This is Dona Maruha, a friend of the host mother. When ever we visited, Dona Maruha would stop by for a visit, she was such a sweet, soft spoken lady. One day The Eldest, my Traveling Partner and I visited a nearby topical garden where we purchased a couple of bouquets of flowers, one for the host mother and the other for Dona Maruha. She was so thrilled with the beautiful flowers that she volunteered to make us dinner if we bought the supplies. She and her husband were pensioners and didn’t have much money. We consented and she sent us to the fish market to buy a certain kind of fish that she would prepare. Interesting because The Eldest doesn’t eat seafood! My Traveling Partner and I dined on the fish while she ate her standard fare of rice and beans.
This stern looking woman is the sister of the host mother. We visited her up in the mountains between Siquirres and Turrialba, a modest house surround by a coffee plantation. The main kitchen was in a lean to on the side of the house. Whenever the camera turned toward her, this is the look she presented. Otherwise, she was jovial and chattering a way. There was a picture of her parents hanging on the wall with the same look, I think she thought that’s the way one was supposed to appear in photos.
On a few of our visits, we stopped by the big market in the center of Cartago. The variety, quality and abundance of the fruits and vegetables were eye candy to us. As pale-faced, light-haired gringos we stood out from the dark-haired brown-skinned locals. Some of the vendors would call out to us speaking in rapid fire Spanish, trying to lure us into their booths. The photos below show some of the antics they performed to get our attention. By the way, we did buy some fruit, it was ripe and delicious.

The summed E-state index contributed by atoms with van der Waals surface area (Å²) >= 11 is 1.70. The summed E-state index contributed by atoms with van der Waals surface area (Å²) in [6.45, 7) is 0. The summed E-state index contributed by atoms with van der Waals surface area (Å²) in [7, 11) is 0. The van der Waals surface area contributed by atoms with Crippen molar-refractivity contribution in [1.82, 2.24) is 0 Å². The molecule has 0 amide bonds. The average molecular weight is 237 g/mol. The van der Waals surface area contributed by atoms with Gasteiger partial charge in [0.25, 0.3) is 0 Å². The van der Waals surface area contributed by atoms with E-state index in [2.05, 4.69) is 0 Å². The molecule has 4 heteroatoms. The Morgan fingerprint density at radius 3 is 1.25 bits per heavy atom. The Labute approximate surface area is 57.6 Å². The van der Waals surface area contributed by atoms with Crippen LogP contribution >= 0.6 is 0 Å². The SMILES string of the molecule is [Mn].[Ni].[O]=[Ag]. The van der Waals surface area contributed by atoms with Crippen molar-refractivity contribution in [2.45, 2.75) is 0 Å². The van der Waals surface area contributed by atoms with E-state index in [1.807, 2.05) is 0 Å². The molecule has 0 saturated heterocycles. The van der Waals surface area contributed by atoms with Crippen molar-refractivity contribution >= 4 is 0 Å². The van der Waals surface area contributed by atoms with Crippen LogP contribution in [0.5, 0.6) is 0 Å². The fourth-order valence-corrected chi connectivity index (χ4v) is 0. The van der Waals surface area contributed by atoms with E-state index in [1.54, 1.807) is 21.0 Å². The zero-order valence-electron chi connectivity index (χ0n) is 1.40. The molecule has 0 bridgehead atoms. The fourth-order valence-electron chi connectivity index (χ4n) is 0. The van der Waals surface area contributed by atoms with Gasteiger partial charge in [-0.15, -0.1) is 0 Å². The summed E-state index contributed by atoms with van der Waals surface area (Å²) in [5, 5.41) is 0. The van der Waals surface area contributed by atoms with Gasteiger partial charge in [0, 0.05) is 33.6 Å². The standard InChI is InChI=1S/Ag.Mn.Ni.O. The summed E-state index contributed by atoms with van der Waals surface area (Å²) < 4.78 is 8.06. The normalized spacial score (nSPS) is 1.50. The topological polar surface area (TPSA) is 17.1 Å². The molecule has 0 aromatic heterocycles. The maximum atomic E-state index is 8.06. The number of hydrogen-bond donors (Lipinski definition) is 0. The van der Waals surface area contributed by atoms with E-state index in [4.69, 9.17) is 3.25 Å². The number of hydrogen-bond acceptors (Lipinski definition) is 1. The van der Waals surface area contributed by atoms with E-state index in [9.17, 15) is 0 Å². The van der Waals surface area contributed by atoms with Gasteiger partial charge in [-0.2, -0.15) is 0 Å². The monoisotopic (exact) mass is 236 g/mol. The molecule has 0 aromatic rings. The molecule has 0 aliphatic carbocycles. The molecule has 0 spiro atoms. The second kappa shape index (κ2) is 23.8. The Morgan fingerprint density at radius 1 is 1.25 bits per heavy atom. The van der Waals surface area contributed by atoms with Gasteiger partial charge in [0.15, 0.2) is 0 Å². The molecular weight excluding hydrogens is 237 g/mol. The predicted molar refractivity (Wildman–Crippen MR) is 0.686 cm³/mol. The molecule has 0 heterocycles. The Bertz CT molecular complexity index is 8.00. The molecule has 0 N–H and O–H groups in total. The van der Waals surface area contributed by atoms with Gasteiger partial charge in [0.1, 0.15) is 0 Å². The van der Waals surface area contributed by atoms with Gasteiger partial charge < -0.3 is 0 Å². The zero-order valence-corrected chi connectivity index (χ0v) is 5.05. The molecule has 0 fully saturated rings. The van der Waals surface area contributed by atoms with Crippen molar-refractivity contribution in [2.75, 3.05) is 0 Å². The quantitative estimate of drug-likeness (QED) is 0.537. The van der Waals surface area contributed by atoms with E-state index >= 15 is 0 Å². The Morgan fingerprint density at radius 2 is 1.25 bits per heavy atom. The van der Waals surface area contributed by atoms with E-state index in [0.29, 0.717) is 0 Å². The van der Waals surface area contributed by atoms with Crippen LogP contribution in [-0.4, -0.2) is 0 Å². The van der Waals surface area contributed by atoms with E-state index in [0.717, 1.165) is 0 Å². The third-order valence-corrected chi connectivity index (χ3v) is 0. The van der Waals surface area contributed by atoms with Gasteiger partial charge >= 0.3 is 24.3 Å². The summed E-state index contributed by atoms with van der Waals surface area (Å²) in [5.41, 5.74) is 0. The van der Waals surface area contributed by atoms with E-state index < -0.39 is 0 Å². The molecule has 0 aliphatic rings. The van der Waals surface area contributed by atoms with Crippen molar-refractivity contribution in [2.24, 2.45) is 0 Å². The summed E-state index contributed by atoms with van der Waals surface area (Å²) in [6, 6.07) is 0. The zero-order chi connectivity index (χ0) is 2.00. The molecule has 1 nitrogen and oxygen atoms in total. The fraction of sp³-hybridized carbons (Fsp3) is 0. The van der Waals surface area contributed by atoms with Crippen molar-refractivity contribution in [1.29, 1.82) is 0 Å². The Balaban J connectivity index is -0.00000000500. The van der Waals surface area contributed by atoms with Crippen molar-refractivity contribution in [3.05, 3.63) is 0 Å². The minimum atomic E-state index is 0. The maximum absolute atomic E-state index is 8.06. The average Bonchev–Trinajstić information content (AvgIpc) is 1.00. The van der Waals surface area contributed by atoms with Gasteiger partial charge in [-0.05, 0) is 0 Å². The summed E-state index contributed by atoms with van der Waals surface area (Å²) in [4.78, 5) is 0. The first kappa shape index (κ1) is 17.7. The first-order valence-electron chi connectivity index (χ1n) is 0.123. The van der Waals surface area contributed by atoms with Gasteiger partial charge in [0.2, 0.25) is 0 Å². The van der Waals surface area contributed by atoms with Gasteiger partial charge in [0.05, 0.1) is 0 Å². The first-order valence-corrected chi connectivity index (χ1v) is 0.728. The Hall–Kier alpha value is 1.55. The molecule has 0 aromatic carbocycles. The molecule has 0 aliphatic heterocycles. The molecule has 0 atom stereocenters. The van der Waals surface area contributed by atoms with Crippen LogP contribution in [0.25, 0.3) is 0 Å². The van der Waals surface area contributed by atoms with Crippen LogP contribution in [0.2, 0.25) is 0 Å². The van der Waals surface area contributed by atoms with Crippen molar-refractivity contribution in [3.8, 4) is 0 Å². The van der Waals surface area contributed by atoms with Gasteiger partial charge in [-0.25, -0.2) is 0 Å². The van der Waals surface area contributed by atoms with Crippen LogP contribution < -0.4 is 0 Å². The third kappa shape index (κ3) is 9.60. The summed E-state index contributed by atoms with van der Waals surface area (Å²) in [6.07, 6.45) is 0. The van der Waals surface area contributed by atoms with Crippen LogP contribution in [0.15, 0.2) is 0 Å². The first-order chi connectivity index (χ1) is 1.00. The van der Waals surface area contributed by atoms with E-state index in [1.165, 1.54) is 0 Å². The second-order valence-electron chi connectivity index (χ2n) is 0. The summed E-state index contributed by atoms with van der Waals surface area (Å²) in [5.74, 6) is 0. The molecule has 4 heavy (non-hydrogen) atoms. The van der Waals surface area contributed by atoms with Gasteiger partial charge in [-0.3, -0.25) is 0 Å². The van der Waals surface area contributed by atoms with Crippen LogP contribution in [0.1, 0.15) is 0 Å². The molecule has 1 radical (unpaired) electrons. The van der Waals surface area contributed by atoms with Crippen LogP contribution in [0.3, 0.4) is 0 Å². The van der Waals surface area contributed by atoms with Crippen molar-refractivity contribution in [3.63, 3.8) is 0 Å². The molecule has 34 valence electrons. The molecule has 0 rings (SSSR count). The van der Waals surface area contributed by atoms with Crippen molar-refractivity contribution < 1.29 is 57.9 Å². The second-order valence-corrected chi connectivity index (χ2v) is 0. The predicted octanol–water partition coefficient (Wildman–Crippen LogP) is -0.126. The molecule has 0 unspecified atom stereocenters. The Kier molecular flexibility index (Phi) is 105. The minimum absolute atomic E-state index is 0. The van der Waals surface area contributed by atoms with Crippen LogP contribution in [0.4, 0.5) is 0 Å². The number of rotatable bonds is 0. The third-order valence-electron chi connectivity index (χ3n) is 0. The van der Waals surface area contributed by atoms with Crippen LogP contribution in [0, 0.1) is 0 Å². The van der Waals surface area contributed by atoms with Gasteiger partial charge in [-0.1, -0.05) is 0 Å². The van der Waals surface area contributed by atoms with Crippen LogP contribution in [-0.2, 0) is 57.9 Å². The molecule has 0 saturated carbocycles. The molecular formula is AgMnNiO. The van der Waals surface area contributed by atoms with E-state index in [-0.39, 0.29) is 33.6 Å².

During one of our travels around Costa Rica, we stopped at a farm near San Ramon to visit the family of one of The Eldest’s friends. They were a delightful family, we sat in their front room sipping a refreshing drink and chatting with the translation going back and forth in English and Spanish. The father took me on a tour of one of his recently planted fields. As a former agricultural extension agent I felt right at home checking the soil and the plants. We also inspected their tractor, an older model Massey-Ferguson. Apparently, a few years prior they had a little mishap with this tractor, it tipped over backwards on an incline, fortunately no one was hurt. Since they couldn’t afford to replace it with another tractor, they righted it and fixed it up so it was usable once again. We had a lovely visit with this warm and friendly family.